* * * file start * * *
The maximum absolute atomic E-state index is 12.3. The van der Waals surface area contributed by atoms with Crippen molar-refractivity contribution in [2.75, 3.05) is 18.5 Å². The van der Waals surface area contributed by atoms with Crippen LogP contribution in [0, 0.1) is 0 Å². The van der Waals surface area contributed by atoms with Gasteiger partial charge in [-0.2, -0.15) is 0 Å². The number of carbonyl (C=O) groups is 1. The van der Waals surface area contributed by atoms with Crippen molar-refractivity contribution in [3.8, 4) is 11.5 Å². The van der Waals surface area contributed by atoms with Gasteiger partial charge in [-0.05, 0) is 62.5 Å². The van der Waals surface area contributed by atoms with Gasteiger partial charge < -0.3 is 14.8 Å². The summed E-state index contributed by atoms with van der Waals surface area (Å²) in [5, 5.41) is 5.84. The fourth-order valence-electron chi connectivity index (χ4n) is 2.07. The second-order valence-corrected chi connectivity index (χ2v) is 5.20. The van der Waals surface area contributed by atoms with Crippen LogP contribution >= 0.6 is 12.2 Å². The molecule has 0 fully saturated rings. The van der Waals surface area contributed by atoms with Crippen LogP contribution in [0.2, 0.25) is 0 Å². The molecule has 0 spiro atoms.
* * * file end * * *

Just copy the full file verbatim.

The maximum absolute atomic E-state index is 12.3. The van der Waals surface area contributed by atoms with Crippen molar-refractivity contribution in [2.75, 3.05) is 18.5 Å². The van der Waals surface area contributed by atoms with Crippen LogP contribution in [0, 0.1) is 0 Å². The van der Waals surface area contributed by atoms with Gasteiger partial charge in [-0.2, -0.15) is 0 Å². The number of carbonyl (C=O) groups is 1. The van der Waals surface area contributed by atoms with Crippen molar-refractivity contribution in [3.8, 4) is 11.5 Å². The van der Waals surface area contributed by atoms with Gasteiger partial charge in [-0.05, 0) is 62.5 Å². The van der Waals surface area contributed by atoms with Gasteiger partial charge < -0.3 is 14.8 Å². The summed E-state index contributed by atoms with van der Waals surface area (Å²) in [5, 5.41) is 5.84. The fourth-order valence-electron chi connectivity index (χ4n) is 2.07. The second-order valence-corrected chi connectivity index (χ2v) is 5.20. The van der Waals surface area contributed by atoms with Crippen LogP contribution >= 0.6 is 12.2 Å². The molecule has 0 fully saturated rings. The van der Waals surface area contributed by atoms with Crippen LogP contribution in [0.2, 0.25) is 0 Å². The molecule has 0 spiro atoms.